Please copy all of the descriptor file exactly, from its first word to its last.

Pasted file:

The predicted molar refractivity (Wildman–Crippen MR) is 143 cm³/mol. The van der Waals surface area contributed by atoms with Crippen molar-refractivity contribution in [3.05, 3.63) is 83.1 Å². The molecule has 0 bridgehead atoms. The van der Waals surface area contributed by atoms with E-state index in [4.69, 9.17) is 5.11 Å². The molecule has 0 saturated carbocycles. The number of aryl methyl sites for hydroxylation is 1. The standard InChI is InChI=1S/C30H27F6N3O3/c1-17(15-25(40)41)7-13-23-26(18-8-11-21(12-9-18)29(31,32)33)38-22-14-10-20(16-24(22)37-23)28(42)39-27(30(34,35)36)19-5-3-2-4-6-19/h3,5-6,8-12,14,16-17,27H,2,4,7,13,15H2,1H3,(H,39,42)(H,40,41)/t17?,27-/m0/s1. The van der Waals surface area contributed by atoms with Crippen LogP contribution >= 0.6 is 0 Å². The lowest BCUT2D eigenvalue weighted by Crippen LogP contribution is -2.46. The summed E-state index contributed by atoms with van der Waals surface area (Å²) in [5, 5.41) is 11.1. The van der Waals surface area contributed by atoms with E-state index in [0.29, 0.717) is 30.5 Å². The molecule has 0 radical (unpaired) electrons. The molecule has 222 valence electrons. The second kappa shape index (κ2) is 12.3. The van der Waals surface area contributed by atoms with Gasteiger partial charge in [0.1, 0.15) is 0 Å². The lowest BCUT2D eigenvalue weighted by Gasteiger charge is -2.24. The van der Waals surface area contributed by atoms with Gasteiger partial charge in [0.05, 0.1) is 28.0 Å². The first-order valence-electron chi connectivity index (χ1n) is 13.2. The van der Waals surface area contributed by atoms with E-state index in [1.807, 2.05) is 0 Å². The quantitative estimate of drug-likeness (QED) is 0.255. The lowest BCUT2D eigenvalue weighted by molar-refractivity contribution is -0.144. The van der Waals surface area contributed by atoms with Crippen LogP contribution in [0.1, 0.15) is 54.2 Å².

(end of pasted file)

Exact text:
The predicted molar refractivity (Wildman–Crippen MR) is 143 cm³/mol. The van der Waals surface area contributed by atoms with Crippen molar-refractivity contribution in [3.05, 3.63) is 83.1 Å². The molecule has 0 bridgehead atoms. The van der Waals surface area contributed by atoms with E-state index in [4.69, 9.17) is 5.11 Å². The molecule has 0 saturated carbocycles. The number of aryl methyl sites for hydroxylation is 1. The standard InChI is InChI=1S/C30H27F6N3O3/c1-17(15-25(40)41)7-13-23-26(18-8-11-21(12-9-18)29(31,32)33)38-22-14-10-20(16-24(22)37-23)28(42)39-27(30(34,35)36)19-5-3-2-4-6-19/h3,5-6,8-12,14,16-17,27H,2,4,7,13,15H2,1H3,(H,39,42)(H,40,41)/t17?,27-/m0/s1. The van der Waals surface area contributed by atoms with Crippen LogP contribution >= 0.6 is 0 Å². The lowest BCUT2D eigenvalue weighted by Crippen LogP contribution is -2.46. The summed E-state index contributed by atoms with van der Waals surface area (Å²) in [5, 5.41) is 11.1. The van der Waals surface area contributed by atoms with E-state index in [0.29, 0.717) is 30.5 Å². The molecule has 0 radical (unpaired) electrons. The molecule has 222 valence electrons. The second kappa shape index (κ2) is 12.3. The van der Waals surface area contributed by atoms with Gasteiger partial charge in [0.1, 0.15) is 0 Å². The lowest BCUT2D eigenvalue weighted by Gasteiger charge is -2.24. The van der Waals surface area contributed by atoms with Gasteiger partial charge in [0.05, 0.1) is 28.0 Å². The first-order valence-electron chi connectivity index (χ1n) is 13.2. The van der Waals surface area contributed by atoms with E-state index in [1.807, 2.05) is 0 Å². The quantitative estimate of drug-likeness (QED) is 0.255. The lowest BCUT2D eigenvalue weighted by molar-refractivity contribution is -0.144. The van der Waals surface area contributed by atoms with Crippen LogP contribution in [0.1, 0.15) is 54.2 Å².